>>>>>>>>> find
>>>>>>>>> a school that would help them achieve that job, then
> told them, "now
>>>>>>>>> take
>>>>>>>>> that school, and forget about it. find the second
> best.", they would
>>>>>>>>> most
>>>>>>>>> likely tell me to take a long walk off of a short peer.
>>
>>>>>>>>> Sighted people have professors that may not like them
> in universities,
>>>>>>>>> and
>>>>>>>>> that does not mean that they should switch classes.
>>
>>>>>>>>> Even after my schooling, i'm going to be faced with
> people who do not
>>>>>>>>> approve of my job vhoice, and even more who will not
> allow me to train
>>>>>>>>> their
>>>>>>>>> dogs due to blindness. I might as well get used to it.
>>
>>>>>>>>> I am going into the school to gain the knowledge and
> foundation that i
>>>>>>>>> need
>>>>>>>>> to become a successful dog trainer, and i'm not asking
> anyone to like me
>>>>>>>>> for
>>>>>>>>> it.
>>>>>>>>> On Aug 14, 2010, at 8:49 PM, Joe Orozco wrote:
>>
>>>>>>>>>> Mark,
>>
>>>>>>>>>> I don't know that I completely agree with finding
> another school that
>>>>>>>>>> might
>>>>>>>>>> be more welcoming and allowing actions to speak for
> themselves.  It's a
>>>>>>>>>> good
>>>>>>>>>> thought if only because it will move along Valerie's
> career, but not
>>>>>>>>>> fighting it simply because a victory might expose her
> to an awkward
>>>>>>>>>> environment afterward is not good enough to let it
> go.  A few years ago
>>>>>>>>>> I
>>>>>>>>>> sued a Chinese bus carrier after they gave me a hard
> time about my
>>>>>>>>>> guide
>>>>>>>>>> dog
>>>>>>>>>> on what became three consecutive occasions.  On the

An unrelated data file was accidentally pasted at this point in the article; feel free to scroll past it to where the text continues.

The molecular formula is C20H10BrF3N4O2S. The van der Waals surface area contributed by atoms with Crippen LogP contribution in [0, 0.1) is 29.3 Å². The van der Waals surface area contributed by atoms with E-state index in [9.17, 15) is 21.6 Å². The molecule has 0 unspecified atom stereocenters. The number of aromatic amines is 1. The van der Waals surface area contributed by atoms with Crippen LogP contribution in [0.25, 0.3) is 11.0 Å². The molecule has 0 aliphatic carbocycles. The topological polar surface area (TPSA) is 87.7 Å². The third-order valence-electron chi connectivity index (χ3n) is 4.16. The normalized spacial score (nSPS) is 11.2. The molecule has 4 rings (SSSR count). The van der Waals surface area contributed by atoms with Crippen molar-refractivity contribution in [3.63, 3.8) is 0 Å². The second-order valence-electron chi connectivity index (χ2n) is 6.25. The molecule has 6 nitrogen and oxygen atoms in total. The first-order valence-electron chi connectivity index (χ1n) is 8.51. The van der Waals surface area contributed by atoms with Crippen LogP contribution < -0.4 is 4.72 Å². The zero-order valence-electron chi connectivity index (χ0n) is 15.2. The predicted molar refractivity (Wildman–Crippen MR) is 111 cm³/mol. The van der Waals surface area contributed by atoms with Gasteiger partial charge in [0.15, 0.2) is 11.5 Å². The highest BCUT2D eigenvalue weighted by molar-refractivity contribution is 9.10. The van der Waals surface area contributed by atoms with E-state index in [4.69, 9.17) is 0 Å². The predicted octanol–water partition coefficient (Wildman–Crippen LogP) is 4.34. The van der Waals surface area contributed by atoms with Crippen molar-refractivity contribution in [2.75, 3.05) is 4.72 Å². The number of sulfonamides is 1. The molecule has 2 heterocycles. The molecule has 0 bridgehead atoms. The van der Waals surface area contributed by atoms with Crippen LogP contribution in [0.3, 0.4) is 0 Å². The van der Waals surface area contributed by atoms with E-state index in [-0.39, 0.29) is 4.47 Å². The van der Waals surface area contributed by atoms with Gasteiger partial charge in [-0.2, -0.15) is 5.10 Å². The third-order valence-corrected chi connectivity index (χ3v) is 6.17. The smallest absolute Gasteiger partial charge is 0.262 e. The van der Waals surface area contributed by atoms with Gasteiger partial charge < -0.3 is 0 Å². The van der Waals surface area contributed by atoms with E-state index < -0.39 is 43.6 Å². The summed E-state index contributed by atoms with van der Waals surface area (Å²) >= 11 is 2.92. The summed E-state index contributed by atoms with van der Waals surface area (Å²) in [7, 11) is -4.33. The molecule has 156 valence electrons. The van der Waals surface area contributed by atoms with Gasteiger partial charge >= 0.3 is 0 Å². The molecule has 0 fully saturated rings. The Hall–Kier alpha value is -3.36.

> first two occasions
>>>>>>>>>> the
>>>>>>>>>> situation became a nuisance involving the police.  I
> fought it and
>>>>>>>>>> successfully took my trips to and from New York from
> DC, but the
>>>>>>>>>> traveling
>>>>>>>>>> consisted of a lot of dirty looks and hateful
> muttering.  On the third
>>>>>>>>>> attempt I was not even allowed to board the bus, but
> by then the case
>>>>>>>>>> was
>>>>>>>>>> already well on its way to federal court.  My point
> is that the current
>>>>>>>>>> school will not learn from Valerie going away.
> Finding another school
>>>>>>>>>> while
>>>>>>>>>> still pursuing action with the current campus is one
> option, but I hope
>>>>>>>>>> something will become of this situation.  I do not
> know Valerie
>>>>>>>>>> personally.
>>>>>>>>>> I assume she meets all the other qualifications
> associated with
>>>>>>>>>> enrollment
>>>>>>>>>> and that the only reason enrollment is being denied
> is that she cannot
>>>>>>>>>> see.
>>>>>>>>>> If so, it's an issue that needs to be rectified if
> for no other reason
>>>>>>>>>> than
>>>>>>>>>> that the opportunity needs to exist for future blind
> applicants.  I
>>>>>>>>>> don't
>>>>>>>>>> know if my friendly little bus people would allow
> people to board their
>>>>>>>>>> buses with service animals these days, but I know
> they'll at least
>>>>>>>>>> think
>>>>>>>>>> twice before saying "no."
>>
>>>>>>>>>> Best,
>>
>>>>>>>>>> Joe
>>
>>>>>>>>>> "Hard work spotlights the character of people: some
> turn up their
>>>>>>>>>> sleeves,
>>>>>>>>>> some turn up their noses, and some don't turn up at
> all."--Sam Ewing
>>
>>
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>>
>>>>>>> --
>>>>>>> Arielle Silverman
>>>>>>> President, National Association of Blind Students
>>>>>>> Phone:  602-502-2255
>>>>>>> Email:
>>>>>>> nabs.president at gmail.com
>>>>>>> Website:
>>>>>>> www.nabslink.org
>>